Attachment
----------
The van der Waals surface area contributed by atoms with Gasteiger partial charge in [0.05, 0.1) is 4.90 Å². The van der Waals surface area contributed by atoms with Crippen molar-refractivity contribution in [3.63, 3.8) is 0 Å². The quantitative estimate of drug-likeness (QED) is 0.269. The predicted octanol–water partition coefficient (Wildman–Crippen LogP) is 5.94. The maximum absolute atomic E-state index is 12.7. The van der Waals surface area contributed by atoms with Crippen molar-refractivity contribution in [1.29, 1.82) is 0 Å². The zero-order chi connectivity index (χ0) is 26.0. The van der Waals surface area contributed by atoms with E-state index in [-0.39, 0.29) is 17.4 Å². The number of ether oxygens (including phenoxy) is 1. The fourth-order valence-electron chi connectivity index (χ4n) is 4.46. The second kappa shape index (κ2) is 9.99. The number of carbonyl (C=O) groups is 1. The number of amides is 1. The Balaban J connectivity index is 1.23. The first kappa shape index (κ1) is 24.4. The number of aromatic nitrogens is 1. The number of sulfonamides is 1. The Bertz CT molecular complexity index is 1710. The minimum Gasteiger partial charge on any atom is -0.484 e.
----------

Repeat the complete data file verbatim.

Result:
The van der Waals surface area contributed by atoms with Gasteiger partial charge in [0.05, 0.1) is 4.90 Å². The van der Waals surface area contributed by atoms with Crippen molar-refractivity contribution in [3.63, 3.8) is 0 Å². The quantitative estimate of drug-likeness (QED) is 0.269. The predicted octanol–water partition coefficient (Wildman–Crippen LogP) is 5.94. The maximum absolute atomic E-state index is 12.7. The van der Waals surface area contributed by atoms with Crippen molar-refractivity contribution in [1.29, 1.82) is 0 Å². The zero-order chi connectivity index (χ0) is 26.0. The van der Waals surface area contributed by atoms with E-state index in [-0.39, 0.29) is 17.4 Å². The number of ether oxygens (including phenoxy) is 1. The fourth-order valence-electron chi connectivity index (χ4n) is 4.46. The second kappa shape index (κ2) is 9.99. The number of carbonyl (C=O) groups is 1. The number of amides is 1. The Balaban J connectivity index is 1.23. The first kappa shape index (κ1) is 24.4. The number of aromatic nitrogens is 1. The number of sulfonamides is 1. The Bertz CT molecular complexity index is 1710. The minimum Gasteiger partial charge on any atom is -0.484 e.